Unfortunately Bibiana can’t be with us this time (and yes,
it is a delightfully appropriate name, isn’t it?) but I happened to be reading
a book on gentlemen’s clubs, and they drank a lot of port and brandy, so I
though I’d share some tidbits from that.
Also, I couldn’t find a picture of Charlie even in London, though he’s been there, so here’s one of him frolicking at Versailles.
The book is The Gentlemen’s Clubs of London by Anthony
Lejeune and Malcolm Lewis, and I just noted that their names aren’t on the
front, only on the spine, which seems so delightfully, understatedly English. 🙂
This book was sent me by a fan after she found it in a
booksale, but it seems moderately rare. It’s written in the delightful style of
one who really knows his clubs, and that seems to be Lejeune. Lewis seems to
have been responsible for the many illustrations and photographs. Alas, being
temporarily without a scanner, I can’t share any.
– don’t give quite enough weight to the gentlemen’s clubs. Wodehouse, for
example, with the Drones’ Club, or Ian Fleming with Blades, is probably more on the mark. Of course they had an advantage, both being men, and the sort of men who had a club or two as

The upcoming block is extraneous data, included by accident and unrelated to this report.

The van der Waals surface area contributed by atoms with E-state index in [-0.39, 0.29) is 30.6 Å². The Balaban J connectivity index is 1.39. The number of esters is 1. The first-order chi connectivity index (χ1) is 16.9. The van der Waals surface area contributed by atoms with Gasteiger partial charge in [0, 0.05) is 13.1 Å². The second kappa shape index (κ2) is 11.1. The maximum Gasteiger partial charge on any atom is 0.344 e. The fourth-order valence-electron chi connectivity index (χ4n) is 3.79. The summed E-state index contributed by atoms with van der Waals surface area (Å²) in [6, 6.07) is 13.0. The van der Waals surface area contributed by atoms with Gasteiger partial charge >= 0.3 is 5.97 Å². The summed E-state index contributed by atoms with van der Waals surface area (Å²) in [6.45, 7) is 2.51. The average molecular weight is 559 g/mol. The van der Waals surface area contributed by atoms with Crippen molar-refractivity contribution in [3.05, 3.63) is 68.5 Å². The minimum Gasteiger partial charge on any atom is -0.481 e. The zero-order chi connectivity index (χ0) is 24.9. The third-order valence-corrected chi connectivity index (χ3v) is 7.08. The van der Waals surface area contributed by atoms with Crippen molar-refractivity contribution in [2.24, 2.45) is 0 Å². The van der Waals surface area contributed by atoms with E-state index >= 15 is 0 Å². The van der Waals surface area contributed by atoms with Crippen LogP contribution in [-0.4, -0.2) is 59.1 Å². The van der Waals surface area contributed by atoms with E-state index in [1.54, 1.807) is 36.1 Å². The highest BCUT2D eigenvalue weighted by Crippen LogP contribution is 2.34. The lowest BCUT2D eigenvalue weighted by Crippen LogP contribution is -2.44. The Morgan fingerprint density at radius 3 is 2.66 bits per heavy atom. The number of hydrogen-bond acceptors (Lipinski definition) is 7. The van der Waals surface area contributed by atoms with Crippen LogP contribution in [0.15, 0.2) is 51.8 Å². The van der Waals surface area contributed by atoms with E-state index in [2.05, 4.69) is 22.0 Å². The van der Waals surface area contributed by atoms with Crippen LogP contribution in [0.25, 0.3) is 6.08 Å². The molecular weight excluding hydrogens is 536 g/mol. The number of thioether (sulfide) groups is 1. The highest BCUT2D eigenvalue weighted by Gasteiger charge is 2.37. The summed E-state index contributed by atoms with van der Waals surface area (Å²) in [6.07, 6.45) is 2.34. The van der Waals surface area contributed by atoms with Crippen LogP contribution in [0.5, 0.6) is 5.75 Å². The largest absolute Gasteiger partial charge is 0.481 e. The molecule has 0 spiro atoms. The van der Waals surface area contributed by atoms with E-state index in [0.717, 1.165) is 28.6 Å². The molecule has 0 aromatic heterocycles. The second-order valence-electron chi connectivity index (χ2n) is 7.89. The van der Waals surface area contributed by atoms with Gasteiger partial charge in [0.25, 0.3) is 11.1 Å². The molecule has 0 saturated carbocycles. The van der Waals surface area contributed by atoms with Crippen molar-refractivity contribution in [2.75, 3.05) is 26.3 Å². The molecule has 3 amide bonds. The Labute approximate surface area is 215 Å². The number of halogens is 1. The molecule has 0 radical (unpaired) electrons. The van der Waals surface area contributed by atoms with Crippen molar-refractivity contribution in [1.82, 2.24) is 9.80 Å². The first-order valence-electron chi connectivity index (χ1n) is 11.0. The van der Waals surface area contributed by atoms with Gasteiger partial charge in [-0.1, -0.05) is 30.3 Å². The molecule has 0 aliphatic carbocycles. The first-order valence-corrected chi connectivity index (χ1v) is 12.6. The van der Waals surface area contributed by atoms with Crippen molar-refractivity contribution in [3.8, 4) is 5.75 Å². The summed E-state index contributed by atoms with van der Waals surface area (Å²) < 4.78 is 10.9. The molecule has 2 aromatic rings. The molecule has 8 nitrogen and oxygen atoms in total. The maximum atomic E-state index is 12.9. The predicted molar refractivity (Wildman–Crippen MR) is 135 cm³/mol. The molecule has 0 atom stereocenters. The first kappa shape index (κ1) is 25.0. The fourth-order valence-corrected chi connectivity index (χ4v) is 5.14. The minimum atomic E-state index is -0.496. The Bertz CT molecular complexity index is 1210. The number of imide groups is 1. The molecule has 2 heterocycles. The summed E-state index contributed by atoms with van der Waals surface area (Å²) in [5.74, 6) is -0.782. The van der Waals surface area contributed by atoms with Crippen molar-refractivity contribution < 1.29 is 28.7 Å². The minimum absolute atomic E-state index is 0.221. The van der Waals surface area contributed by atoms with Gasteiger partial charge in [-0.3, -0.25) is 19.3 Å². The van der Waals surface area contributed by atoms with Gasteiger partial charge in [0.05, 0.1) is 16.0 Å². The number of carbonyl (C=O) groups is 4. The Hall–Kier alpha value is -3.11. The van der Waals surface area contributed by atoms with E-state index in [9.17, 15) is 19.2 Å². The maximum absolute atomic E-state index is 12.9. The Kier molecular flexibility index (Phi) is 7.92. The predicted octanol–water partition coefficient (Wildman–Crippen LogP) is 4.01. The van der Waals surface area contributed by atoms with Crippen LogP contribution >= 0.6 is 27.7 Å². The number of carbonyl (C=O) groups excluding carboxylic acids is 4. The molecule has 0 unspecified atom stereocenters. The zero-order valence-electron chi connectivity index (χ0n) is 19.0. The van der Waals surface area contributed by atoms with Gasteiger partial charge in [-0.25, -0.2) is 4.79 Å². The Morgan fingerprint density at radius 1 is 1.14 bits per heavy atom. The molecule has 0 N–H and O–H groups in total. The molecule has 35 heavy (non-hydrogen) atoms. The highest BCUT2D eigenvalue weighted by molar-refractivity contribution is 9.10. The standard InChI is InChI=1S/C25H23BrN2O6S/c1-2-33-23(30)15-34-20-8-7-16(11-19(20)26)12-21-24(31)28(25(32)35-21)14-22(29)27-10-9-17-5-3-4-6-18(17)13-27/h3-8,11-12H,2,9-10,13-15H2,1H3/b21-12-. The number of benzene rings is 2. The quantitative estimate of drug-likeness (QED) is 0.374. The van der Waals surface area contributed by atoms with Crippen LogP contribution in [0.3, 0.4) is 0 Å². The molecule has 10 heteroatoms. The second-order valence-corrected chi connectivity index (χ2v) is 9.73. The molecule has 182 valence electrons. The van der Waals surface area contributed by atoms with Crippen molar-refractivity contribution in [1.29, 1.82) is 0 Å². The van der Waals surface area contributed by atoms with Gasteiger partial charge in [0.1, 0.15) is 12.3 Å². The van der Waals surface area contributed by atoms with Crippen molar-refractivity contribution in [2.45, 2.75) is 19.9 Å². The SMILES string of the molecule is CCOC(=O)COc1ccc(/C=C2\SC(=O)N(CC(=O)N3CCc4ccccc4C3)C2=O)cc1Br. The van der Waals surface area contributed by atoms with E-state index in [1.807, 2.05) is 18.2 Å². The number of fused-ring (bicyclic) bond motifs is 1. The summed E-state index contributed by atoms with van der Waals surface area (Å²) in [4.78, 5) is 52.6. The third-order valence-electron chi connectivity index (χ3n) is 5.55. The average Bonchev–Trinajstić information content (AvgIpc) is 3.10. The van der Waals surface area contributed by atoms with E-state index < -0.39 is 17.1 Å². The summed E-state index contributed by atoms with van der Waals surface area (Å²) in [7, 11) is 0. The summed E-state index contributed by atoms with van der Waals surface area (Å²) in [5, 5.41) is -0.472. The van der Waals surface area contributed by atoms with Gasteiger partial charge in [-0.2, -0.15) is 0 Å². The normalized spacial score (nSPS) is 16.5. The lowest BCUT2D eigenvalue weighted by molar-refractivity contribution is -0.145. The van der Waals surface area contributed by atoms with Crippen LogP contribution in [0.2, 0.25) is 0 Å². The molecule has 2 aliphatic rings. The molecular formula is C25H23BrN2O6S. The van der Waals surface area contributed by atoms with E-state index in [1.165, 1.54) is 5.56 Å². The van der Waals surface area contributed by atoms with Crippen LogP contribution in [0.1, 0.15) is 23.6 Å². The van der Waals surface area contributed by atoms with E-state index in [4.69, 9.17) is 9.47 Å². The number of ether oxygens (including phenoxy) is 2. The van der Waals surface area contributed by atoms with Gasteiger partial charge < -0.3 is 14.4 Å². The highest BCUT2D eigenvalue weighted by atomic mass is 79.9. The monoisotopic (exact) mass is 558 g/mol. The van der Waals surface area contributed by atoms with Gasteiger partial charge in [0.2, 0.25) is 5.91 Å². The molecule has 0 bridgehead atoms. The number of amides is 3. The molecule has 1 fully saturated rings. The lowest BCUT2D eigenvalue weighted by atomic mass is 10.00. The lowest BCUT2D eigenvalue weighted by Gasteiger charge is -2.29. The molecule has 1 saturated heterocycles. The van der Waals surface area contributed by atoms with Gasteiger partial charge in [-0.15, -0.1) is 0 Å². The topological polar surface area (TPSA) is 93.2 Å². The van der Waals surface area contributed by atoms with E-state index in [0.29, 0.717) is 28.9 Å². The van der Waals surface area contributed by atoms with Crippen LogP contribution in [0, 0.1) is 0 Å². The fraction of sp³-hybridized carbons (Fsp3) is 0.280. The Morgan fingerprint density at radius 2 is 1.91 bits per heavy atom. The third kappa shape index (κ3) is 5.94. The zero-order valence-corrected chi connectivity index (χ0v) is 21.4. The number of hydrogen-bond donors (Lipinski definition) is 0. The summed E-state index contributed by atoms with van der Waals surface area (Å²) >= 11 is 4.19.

naturally as they had shoes.
probably would rather their menfolk be at home than at the club. In fact, the
book includes a poem that is a lament by neglected wives, though attributed to
one Tom Hood.
Of all the modern schemes of man
That time has brought to bear,
A plague upon the wicked plan
That parts the wedded pair!
My female friends they all allow
They hardly know their hubs;
And heart and voice unite with me,
“We hate the name of clubs!”
(Doesn’t "hubs" sound strange?)
You can read it all here in a book of Hood’s work, published
in 1861. Of course earlier, women had clubs such as the Bluestocking salons, and Almack’s, but men were allowed, even encouraged. Anyone know of any exclusively for women? If not, why not?
It strikes me as a book full of delicious tid-bits. Can
anyone find one?
Can you recall any memorable scenes set in a
club? What’s the betting (how very clubbish!) it’s a scene where the heroine
invades, probably dressed as a man? So, what about a realistic scene, with men
I was actually looking for this.
mighty roast beef was the Englishman’s food,
It ennobled our hearts and
enriched our blood.
Our soldiers were brave and our courtiers were
Oh! the roast beef of England,
And Old England’s roast beef."
Henry Fielding, 1735.
and the Charing Cross Road. (One of those English quirks is that quite a few streets are the Charing Cross Road, the Edgeware Road etc, presumably because they were originally
heading to those places. However in most places they become simply Bolton Road, Chorley Road, etc. ) Unlike most clubs it is and has always been a single
room with one long, communal dining table. The membership is a mix of peers,
politicians, academics, and people from the arts, which is perhaps
representative of that earlier age when mingling seemed to come naturally.